Monday, May 15, 2017

Post office-replacing residential building reaches ground level on 14th Street



The foundation appears to be set at the 8-story retail-residential building for 432-438 E. 14th St. This photo shows the workers at ground level now here between Avenue A and First Avenue...


[Photo by Bobby Williams]

Reps for Benenson Capital Partners and Mack Real Estate had been lobbying to receive a zoning variance for a 12-story building — four more floors than the area's zoning allows — at the site of the former Peter Stuyvesant Post Office.

Facing opposition from community groups and residents in previous meetings, the developers cut back their request by two-thirds. Their new proposal sought nine stories on the East 14th Street side of the building, one higher than the eight allowed under the current zoning.

The developers had claimed that the property "is burdened by a combination of unique conditions that result in practical difficulties in complying with the applicable zoning regulations."

Specifically: "Unusually elevated groundwater levels and exceedingly soft and unstable soil (owing to the presence of an underground stream) ... result in extraordinary construction costs, which make a complying development with affordable housing infeasible." (An analysis of the project put the extra construction costs due to the substandard soil at $8.8 million.)

However, in March, they withdrew their request for the extra floor.

The pile driving started here last May. Crews for the new developments at 500 and 538 E. 14th St. likely encountered similar "soft and unstable soil," as foundation work lasted lasted more than a year.

The original plans for 432-438 E. 14th St. called for 114 residential unit with 20 percent affordable housing.

Previously on EV Grieve:
Former Peter Stuyvesant Post Office slated to be demolished

The former Peter Stuyvesant Post Office will yield to an 8-story residential building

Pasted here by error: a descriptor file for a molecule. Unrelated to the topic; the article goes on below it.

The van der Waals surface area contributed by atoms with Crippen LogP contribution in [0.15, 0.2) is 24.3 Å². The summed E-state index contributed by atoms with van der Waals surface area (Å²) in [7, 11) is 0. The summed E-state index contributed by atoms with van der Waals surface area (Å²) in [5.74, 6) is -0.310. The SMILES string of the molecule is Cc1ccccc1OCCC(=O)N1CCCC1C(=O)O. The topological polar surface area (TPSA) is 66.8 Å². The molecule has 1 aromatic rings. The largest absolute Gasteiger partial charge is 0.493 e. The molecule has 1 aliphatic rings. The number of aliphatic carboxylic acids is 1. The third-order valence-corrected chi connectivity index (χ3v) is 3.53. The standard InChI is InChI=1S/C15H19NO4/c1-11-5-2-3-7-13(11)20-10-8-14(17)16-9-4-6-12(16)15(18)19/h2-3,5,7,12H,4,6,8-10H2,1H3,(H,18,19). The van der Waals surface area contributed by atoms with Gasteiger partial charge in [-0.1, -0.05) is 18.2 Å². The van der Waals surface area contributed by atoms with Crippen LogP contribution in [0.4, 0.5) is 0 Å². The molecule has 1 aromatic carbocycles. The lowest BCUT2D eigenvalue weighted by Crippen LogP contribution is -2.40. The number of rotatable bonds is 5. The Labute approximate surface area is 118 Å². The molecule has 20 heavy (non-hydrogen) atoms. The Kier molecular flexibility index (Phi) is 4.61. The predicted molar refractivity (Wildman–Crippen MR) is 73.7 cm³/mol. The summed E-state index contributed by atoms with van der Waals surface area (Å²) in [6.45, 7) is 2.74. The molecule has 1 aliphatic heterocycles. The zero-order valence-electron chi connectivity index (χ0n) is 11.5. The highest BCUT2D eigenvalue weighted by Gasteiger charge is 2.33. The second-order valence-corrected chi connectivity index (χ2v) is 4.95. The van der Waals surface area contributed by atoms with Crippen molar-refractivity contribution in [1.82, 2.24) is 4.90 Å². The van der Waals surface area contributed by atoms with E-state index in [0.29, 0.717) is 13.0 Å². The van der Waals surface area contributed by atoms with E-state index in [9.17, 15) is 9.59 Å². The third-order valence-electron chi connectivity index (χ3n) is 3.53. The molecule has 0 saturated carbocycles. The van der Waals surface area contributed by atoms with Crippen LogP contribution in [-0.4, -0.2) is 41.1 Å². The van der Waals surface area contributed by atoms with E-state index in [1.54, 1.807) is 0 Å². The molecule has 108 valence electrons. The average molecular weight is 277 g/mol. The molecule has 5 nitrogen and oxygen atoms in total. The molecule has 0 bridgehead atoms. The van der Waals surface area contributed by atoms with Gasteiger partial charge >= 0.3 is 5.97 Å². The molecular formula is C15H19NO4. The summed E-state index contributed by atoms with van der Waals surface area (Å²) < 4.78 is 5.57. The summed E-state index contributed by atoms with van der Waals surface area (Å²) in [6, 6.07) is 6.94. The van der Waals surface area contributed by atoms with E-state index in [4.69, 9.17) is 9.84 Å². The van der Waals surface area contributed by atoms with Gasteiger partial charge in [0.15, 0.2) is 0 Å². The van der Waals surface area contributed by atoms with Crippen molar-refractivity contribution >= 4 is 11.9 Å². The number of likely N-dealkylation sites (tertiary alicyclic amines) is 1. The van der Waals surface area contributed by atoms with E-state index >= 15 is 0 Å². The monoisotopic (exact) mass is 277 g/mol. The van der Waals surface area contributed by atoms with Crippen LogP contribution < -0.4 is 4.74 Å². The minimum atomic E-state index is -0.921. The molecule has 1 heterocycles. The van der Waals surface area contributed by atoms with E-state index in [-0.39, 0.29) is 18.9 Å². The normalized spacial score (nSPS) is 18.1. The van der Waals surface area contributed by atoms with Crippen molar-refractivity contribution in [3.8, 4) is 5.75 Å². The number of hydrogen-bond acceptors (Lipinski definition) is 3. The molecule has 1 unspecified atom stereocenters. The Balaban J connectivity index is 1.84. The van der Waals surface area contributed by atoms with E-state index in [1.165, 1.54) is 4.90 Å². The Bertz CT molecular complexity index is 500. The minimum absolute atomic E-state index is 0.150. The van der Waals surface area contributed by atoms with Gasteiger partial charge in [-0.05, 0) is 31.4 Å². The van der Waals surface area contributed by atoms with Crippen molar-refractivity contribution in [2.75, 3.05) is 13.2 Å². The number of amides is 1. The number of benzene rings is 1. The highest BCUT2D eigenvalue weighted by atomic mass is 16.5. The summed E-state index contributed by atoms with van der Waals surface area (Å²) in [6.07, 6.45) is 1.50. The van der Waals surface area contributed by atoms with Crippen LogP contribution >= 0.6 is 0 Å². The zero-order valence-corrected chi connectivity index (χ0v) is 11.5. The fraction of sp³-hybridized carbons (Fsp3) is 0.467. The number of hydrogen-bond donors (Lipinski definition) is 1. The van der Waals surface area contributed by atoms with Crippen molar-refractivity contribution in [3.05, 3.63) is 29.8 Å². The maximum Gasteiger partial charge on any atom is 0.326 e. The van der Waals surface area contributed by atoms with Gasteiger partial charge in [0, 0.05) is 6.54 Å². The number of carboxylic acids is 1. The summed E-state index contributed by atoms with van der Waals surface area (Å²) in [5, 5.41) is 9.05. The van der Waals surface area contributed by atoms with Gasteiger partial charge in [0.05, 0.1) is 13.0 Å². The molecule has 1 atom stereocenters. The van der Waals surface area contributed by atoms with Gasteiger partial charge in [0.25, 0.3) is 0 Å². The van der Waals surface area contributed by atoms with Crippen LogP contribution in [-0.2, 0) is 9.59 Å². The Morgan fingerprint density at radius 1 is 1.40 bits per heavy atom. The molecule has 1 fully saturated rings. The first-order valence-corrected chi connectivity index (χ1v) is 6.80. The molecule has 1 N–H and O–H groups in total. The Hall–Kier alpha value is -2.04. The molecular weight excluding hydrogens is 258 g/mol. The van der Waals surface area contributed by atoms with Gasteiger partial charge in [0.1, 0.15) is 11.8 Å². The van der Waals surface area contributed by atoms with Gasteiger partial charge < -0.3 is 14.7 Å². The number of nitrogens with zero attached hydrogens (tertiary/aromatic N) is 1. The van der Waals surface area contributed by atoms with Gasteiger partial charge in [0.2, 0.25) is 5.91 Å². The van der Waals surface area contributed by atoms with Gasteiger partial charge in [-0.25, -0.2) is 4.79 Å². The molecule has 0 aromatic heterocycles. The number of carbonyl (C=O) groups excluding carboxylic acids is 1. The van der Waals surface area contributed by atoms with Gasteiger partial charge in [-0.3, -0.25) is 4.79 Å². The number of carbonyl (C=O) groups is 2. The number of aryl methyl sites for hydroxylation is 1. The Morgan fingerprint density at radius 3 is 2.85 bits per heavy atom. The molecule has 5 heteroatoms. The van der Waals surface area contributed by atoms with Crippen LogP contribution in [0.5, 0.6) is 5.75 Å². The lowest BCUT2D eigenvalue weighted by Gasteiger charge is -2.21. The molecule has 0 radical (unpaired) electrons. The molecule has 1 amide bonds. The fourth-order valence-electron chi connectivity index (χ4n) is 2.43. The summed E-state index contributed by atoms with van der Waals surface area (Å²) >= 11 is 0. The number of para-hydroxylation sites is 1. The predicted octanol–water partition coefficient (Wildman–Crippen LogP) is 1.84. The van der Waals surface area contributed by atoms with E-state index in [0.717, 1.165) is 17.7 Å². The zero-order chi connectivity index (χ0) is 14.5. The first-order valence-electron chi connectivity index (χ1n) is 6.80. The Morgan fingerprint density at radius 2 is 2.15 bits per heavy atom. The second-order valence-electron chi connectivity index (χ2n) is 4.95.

New residential building at former 14th Street PO will feature a quiet lounge, private dining room

A look at the new building coming to the former Peter Stuyvesant Post Office property

4 comments:

olympiasepiriot said...

I can tell you that there is NOTHING unexpected about the ground water level here. Anyone who complies with the New York City Building Code and performs a subsurface investigation (ie: borings, what sometimes gets called "soil testing") would have known this. Any developer worth their salt would have had one done. Unless, of course, it was done by some hack who got a PE license out of a cracker jack box.

Even if you only went by maps, go to the map room of the NYPL at the Lions and ask for the 1865 Viele Map. This is a fantastic map showing the Commissioners Plan of streets overlaid on a combination of the land of Manhattan before development (showing marshes, waterways, etc.) and the filled or made land.

At this location, there *was* a stream running right through their site. But, they should have known about this before they even purchased the property. There is this thing called Due Diligence. It was not a changed condition.

Signed,
A Geotechnical Engineer whose company did NOT do the subsurface investigation for this project.

Anonymous said...

Here's a link to the Viele map: http://www.davidrumsey.com/luna/servlet/detail/RUMSEY~8~1~2289~180029:Sanitary-&-Topographical-Map-of-the


Gojira said...

Wow, so you mean they were able to build a solid foundation without that variance? Could that possibly mean they were - gasp! - faking their hardship claim, so they could profit further from their hideous building? The mind boggles! (Quick, what classic sci fi movie is that last sentence from? A deluxe acai bowl to the first person with the correct answer.)

Anonymous said...

Or, Nature is to blame. (Damn stream!) And, I hear, she is being blamed for climate change. Not overbuilding, overpopulation, or overzealous idiots.

But I bet there'll be an extra floor added surreptitiously -- and once that is done, the city will do nothing, since we have a mayor-in-the-pocket De Blasio.